That’s me, on the far left, the only non-blonde on the cover of Long Island Woman (I’m naturally 50 Shades of Gray), in the spiffy hand-made Seattle fleece jacket I got on my last road trip to book stores in the Great Pacific Great Northwest. I’m sorry I’m not here in person for our usual Friday get-together, as today I’m on the road again — to Nashville Tennessee, to do a book event at Parnassus Books for Bastille Day this Saturday.
Fashion-wise, I haven’t made up my mind yet what I’ll be wearing on stage in Nashville because I think it’ll be too hot to wear the long-sleeved outfit I bought especially for my Author Photo for Le Road Trip (above). As you can see, I go to a lot of trouble for my Author Photo, special outfits (that’s my French Mme look), props, cutting and pasting me into a cafe of my imagination. I hate most author photos you see on books these days, and I’ll be damned if I’m going to settle for a teeny postage-stamp-size pic of me on the inner dust jacket flap, holding my damn chin in my damn hand. Nope, no sir, not me. Give me a glass of wine and a jaunty pose, like the great lady authors of yore:
Agnes Sligh Turnbull (1888 – 1982), bestselling authoress of the 1940s and ’50s, took up the whole back cover of her books, looking every inch like a Grande Dame of Belle Lettres, yes?
Agatha Young, post-war historical romance novelist, had the decency to get her hair done up all nice and fancy for her official author photo plastered on the entire back cover of her books. Sigh….no author gets a glamour shot that fills up the whole back cover of their books any more, just as nobody names their daughters Agatha or Agnes any more. Yes, I collect old books that have fabulous author photos on them and here’s the Queen of them all:
Oh, lordy, the hat, the dog…too divine! She’s Irene Handl, author of The Sioux (an unreadable drawing-room novel written entirely in dialog, published by Knopf sometime in the ’60s). Irene Handl’s bio on the dust jacket describes her as “born in 1902 of an Austrian father and French mother. She went on the stage in her late thirties, and from here to film and television. She lives in London.” I am in agony, longing to know the name of Irene Handl’s little dog.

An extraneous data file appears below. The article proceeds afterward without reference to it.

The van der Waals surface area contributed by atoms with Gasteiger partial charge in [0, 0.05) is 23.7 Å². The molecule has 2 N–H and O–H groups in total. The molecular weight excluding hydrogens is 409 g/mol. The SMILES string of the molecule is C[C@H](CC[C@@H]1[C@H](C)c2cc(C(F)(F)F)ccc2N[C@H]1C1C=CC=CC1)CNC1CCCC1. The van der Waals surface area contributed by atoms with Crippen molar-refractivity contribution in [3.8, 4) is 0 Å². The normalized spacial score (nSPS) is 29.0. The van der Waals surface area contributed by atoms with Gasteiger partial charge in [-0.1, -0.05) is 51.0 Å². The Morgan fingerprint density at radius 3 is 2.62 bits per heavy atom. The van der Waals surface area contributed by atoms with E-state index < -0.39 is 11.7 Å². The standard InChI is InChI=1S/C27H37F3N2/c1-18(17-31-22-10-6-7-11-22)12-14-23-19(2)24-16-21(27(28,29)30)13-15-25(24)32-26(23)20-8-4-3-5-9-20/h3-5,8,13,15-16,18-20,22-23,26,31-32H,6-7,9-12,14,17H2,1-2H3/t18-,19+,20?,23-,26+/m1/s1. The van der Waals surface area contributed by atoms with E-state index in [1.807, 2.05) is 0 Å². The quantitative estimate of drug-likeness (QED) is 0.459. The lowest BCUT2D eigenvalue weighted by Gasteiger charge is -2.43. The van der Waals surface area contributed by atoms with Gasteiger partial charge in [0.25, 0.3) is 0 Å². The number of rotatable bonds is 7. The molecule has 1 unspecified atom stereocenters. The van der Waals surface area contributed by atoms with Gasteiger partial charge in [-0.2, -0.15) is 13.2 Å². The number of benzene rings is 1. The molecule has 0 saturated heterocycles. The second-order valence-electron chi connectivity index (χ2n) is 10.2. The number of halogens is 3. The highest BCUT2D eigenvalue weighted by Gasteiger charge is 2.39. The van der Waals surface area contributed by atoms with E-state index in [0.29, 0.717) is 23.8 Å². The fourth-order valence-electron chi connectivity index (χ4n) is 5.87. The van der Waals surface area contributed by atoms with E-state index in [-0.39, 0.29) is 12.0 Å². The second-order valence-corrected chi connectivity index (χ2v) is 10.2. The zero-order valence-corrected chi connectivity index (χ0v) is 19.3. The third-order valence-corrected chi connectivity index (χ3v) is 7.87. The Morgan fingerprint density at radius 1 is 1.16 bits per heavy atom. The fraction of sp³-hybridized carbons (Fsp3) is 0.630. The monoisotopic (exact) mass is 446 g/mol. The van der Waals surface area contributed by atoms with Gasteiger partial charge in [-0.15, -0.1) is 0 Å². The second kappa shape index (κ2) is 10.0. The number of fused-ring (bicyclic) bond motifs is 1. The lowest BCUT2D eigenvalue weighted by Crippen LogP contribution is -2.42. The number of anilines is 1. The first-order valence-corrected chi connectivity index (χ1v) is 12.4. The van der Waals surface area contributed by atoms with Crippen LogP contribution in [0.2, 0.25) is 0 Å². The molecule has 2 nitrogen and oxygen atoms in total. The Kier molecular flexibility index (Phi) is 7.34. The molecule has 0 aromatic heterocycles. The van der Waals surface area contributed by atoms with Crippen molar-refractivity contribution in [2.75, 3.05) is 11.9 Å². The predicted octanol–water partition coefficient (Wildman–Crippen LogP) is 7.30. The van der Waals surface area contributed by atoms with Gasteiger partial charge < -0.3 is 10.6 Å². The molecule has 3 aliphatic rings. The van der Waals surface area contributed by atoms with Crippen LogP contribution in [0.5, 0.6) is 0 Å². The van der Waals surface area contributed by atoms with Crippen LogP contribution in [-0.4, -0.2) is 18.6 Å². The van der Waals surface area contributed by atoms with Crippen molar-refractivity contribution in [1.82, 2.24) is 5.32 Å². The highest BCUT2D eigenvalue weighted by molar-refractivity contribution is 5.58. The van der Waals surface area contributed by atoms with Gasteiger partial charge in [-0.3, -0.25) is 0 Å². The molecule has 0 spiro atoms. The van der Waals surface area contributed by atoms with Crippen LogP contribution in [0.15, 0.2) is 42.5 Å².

Next book I do, I’m definitely going to accessorize my author photo with a dog and a hat. As for the accessories I’ve chosen for my one and only Author Event for Le Road Trip, I plan to sport these tres chic pieces of vintage Trifari jewelry:
I have no idea how many people will join me in Nashville for wine and gossip on Bastille Day tomorrow (Deborah? Are you really driving five hours across state lines??) but even if I end up talking to myself, I’ve memorized the entire seven verses of Jabberwocky in case I have t fill in ay uncomfortable pauses in conversation between me and my worst-case-scenario-come-true, and I might even try to impress the voices in my head by using my renowned Australian accent when I quote from this review of Le Road Trip from the Sydney Morning Herald (July 7):
Be swept along by warm wit and good humor:
It is like the freshest breath of air to open this charming book full of delightful watercolour sketches and presented in a quirky typeface that Vivian Swift, a former Faberge expert at Christie’s auction house, designed herself …This book is a passionate evocation of France… Like a delicious profiterole, this is a book so rich and sweet it deserves to be consumed slowly, so every observation is savored.”
I think Irene Handl would name her chihuahua something like “Peppino”, or “Goliath”, or “Cary Grant”, I just bet.